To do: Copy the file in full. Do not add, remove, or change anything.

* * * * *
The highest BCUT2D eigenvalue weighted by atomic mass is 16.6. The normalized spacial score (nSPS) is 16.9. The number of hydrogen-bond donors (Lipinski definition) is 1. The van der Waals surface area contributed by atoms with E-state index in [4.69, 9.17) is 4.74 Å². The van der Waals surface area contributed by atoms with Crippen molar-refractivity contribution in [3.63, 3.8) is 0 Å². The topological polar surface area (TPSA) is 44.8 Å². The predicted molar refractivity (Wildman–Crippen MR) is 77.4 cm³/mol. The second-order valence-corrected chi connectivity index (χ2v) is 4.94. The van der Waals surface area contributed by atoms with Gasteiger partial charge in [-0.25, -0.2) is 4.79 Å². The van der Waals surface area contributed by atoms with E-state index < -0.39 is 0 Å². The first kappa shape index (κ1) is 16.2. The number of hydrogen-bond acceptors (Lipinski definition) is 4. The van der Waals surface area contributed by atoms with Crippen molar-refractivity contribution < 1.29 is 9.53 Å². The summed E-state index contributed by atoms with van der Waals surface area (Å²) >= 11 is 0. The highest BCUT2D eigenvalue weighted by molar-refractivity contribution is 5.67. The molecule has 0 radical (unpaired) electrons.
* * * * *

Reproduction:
The highest BCUT2D eigenvalue weighted by atomic mass is 16.6. The normalized spacial score (nSPS) is 16.9. The number of hydrogen-bond donors (Lipinski definition) is 1. The van der Waals surface area contributed by atoms with E-state index in [4.69, 9.17) is 4.74 Å². The van der Waals surface area contributed by atoms with Crippen molar-refractivity contribution in [3.63, 3.8) is 0 Å². The topological polar surface area (TPSA) is 44.8 Å². The predicted molar refractivity (Wildman–Crippen MR) is 77.4 cm³/mol. The second-order valence-corrected chi connectivity index (χ2v) is 4.94. The van der Waals surface area contributed by atoms with Gasteiger partial charge in [-0.25, -0.2) is 4.79 Å². The van der Waals surface area contributed by atoms with E-state index < -0.39 is 0 Å². The first kappa shape index (κ1) is 16.2. The number of hydrogen-bond acceptors (Lipinski definition) is 4. The van der Waals surface area contributed by atoms with Crippen molar-refractivity contribution < 1.29 is 9.53 Å². The summed E-state index contributed by atoms with van der Waals surface area (Å²) >= 11 is 0. The highest BCUT2D eigenvalue weighted by molar-refractivity contribution is 5.67. The molecule has 0 radical (unpaired) electrons.